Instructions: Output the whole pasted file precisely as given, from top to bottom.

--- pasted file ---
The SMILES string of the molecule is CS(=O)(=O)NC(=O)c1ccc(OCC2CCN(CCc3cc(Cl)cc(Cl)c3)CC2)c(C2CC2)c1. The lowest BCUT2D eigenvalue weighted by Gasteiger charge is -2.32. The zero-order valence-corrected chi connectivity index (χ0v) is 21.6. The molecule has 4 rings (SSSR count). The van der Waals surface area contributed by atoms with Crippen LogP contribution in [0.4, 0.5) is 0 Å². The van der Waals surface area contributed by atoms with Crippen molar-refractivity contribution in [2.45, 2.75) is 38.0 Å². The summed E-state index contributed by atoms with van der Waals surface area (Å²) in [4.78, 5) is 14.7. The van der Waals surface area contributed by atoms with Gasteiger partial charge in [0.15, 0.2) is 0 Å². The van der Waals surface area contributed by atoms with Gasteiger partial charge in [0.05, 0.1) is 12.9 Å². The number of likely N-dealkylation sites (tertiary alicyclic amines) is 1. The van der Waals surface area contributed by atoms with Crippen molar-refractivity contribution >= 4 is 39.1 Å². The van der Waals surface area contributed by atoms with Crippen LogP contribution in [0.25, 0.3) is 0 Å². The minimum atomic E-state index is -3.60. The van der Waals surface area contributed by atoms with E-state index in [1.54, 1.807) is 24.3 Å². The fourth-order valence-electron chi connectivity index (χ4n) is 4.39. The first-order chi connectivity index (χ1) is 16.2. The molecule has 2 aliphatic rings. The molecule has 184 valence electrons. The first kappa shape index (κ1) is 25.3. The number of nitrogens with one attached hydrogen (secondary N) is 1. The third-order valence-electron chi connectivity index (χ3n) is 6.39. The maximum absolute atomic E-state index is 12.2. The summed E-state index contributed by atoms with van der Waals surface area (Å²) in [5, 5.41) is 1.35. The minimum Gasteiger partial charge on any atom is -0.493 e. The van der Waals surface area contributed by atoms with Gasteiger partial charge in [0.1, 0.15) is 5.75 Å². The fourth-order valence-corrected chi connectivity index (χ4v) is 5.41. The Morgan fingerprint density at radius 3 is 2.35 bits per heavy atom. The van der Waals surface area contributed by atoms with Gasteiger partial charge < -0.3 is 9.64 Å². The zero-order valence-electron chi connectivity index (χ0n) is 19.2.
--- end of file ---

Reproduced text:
The SMILES string of the molecule is CS(=O)(=O)NC(=O)c1ccc(OCC2CCN(CCc3cc(Cl)cc(Cl)c3)CC2)c(C2CC2)c1. The lowest BCUT2D eigenvalue weighted by Gasteiger charge is -2.32. The zero-order valence-corrected chi connectivity index (χ0v) is 21.6. The molecule has 4 rings (SSSR count). The van der Waals surface area contributed by atoms with Crippen LogP contribution in [0.4, 0.5) is 0 Å². The van der Waals surface area contributed by atoms with Crippen molar-refractivity contribution in [2.45, 2.75) is 38.0 Å². The summed E-state index contributed by atoms with van der Waals surface area (Å²) in [4.78, 5) is 14.7. The van der Waals surface area contributed by atoms with Gasteiger partial charge in [0.15, 0.2) is 0 Å². The van der Waals surface area contributed by atoms with Gasteiger partial charge in [0.05, 0.1) is 12.9 Å². The number of likely N-dealkylation sites (tertiary alicyclic amines) is 1. The van der Waals surface area contributed by atoms with Crippen molar-refractivity contribution >= 4 is 39.1 Å². The van der Waals surface area contributed by atoms with Crippen LogP contribution in [0.25, 0.3) is 0 Å². The minimum atomic E-state index is -3.60. The van der Waals surface area contributed by atoms with E-state index in [1.54, 1.807) is 24.3 Å². The fourth-order valence-electron chi connectivity index (χ4n) is 4.39. The first-order chi connectivity index (χ1) is 16.2. The molecule has 2 aliphatic rings. The molecule has 184 valence electrons. The first kappa shape index (κ1) is 25.3. The number of nitrogens with one attached hydrogen (secondary N) is 1. The third-order valence-electron chi connectivity index (χ3n) is 6.39. The maximum absolute atomic E-state index is 12.2. The summed E-state index contributed by atoms with van der Waals surface area (Å²) in [5, 5.41) is 1.35. The minimum Gasteiger partial charge on any atom is -0.493 e. The van der Waals surface area contributed by atoms with Gasteiger partial charge in [0.1, 0.15) is 5.75 Å². The fourth-order valence-corrected chi connectivity index (χ4v) is 5.41. The Morgan fingerprint density at radius 3 is 2.35 bits per heavy atom. The van der Waals surface area contributed by atoms with Gasteiger partial charge < -0.3 is 9.64 Å². The zero-order valence-electron chi connectivity index (χ0n) is 19.2.